How To Mitigate SQL Server Costs

Reduce footprint by 8 to 15 X, save 30 to 60% on Microsoft licensing, and create highly available, mixed-version clusters with any SQL edition.



I had the opportunity to listen to Connor Cox, Product Manager at DH2i share his thoughts and observations about how enterprises can manage SQL server costs in light of budget restrictions during COVID-19.


Virtually all organizations are facing unmanageable growth of SQL Server environments. Organic growth, growth due to acquisitions, and the ease of virtualization. Heterogeneous growth is resulting in server sprawl with a lot of different versions with little consolidation or integration. More high availability and disaster recovery requirements as more people work from home for the foreseeable future. And tightening budgets as companies try to do more with less during COVID-19.


The costs of unbridled SQL server growth affects people and enterprises. The personal costs are the nights and weekends that administrators must spend attempting to manage the sprawling infrastructure. The less integration, the more administration, higher management cost, and less innovation. The overall enterprise costs are a function of more core licenses, four-core minimums for VMs which results in a lot of wasted/unused capacity, and the push to more enterprise editions and other Microsoft licensing traps.


The traditional approach to combating rampant growth has been the creation of large enterprise edition clusters with many nodes. These are expensive and all must be running the same version of SQL server which contributes to sprawl. Merging many databases into fewer instances reduces agility and flexibility while increasing risk if you need to make changes if the data is corrupted. Instance stacking where you take advantage of 50 SQL instances per license but then have difficulty moving and have the risk of putting 50 eggs in one basket. Virtualization doesn’t protect against guest updates and outages and exacerbates sprawl. While it’s easy to spin up VM’s, you end up with more OS’s to manage which leads to more overhead and more expensive licensing.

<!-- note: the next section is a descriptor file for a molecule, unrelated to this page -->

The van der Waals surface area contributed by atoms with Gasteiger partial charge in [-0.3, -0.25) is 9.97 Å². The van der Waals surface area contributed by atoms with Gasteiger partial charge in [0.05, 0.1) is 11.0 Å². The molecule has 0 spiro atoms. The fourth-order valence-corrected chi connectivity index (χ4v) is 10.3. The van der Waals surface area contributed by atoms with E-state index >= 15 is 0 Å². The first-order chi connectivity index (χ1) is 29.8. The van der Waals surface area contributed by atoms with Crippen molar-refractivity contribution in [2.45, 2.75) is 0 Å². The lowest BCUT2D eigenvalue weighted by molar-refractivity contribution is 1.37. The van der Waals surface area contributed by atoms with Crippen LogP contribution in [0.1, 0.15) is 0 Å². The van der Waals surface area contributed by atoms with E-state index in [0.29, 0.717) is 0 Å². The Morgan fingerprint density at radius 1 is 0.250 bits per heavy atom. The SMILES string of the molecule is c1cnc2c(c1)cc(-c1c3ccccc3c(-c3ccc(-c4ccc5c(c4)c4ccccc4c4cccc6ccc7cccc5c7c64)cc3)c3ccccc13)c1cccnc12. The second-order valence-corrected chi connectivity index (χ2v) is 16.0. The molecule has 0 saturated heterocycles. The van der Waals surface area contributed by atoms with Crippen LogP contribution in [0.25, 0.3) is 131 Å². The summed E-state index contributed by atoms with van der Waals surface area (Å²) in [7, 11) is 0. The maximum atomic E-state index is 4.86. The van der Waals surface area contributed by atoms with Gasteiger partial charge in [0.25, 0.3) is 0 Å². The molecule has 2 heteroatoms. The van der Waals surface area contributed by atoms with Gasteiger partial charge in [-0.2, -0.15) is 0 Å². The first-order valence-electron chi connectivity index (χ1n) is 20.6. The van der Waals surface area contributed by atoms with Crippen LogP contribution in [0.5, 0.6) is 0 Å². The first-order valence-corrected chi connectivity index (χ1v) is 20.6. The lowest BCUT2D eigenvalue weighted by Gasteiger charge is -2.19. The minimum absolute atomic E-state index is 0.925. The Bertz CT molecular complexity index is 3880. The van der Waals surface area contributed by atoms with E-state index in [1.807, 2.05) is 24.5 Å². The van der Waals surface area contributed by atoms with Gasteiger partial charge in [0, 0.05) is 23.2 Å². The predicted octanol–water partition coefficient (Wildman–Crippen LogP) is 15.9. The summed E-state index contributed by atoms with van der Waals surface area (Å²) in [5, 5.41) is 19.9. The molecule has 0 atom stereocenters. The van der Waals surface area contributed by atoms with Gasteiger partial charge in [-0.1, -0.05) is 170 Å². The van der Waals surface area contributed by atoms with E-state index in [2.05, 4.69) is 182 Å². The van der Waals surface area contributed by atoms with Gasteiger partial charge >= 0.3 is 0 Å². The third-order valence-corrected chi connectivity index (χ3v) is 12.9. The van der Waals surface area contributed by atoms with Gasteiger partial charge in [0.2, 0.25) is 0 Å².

This is why DH2i has come out with DxEnterprise for SQL servers instance to encapsulate workloads and allow them to be moved between hosts with little to no downtime. Enterprises can run fewer instances while staying legal with safe instance stacking. An average customer will run 5 to 15 instances per OS with no additional licensing. This results in both physical and logical consolidation and costs savings as the result of having fewer cores.


This results in lower overhead and costs. There are unlimited node clusters on any edition. All versions can be pulled into one unified cluster. Instance-level availability is built-in and it’s easily extended to disaster recovery.


In a case study from Asante Health System, they were using large Windows Server Failover Clusters (WSFC) with 700 servers across three hospitals. Everything was enterprise edition and they were facing $400,000 in “true-up” charges from Microsoft. When they deployed DXEnterprise, they were able to consolidate 15 to 20 instances per server, achieve built-in high availability and disaster recovery, and ended up with only $20,000 in “true-up” expenses to Microsoft. In fact, they expanded their offering of electronic medical records (EMRs) outside their network as a new revenue source for the system.


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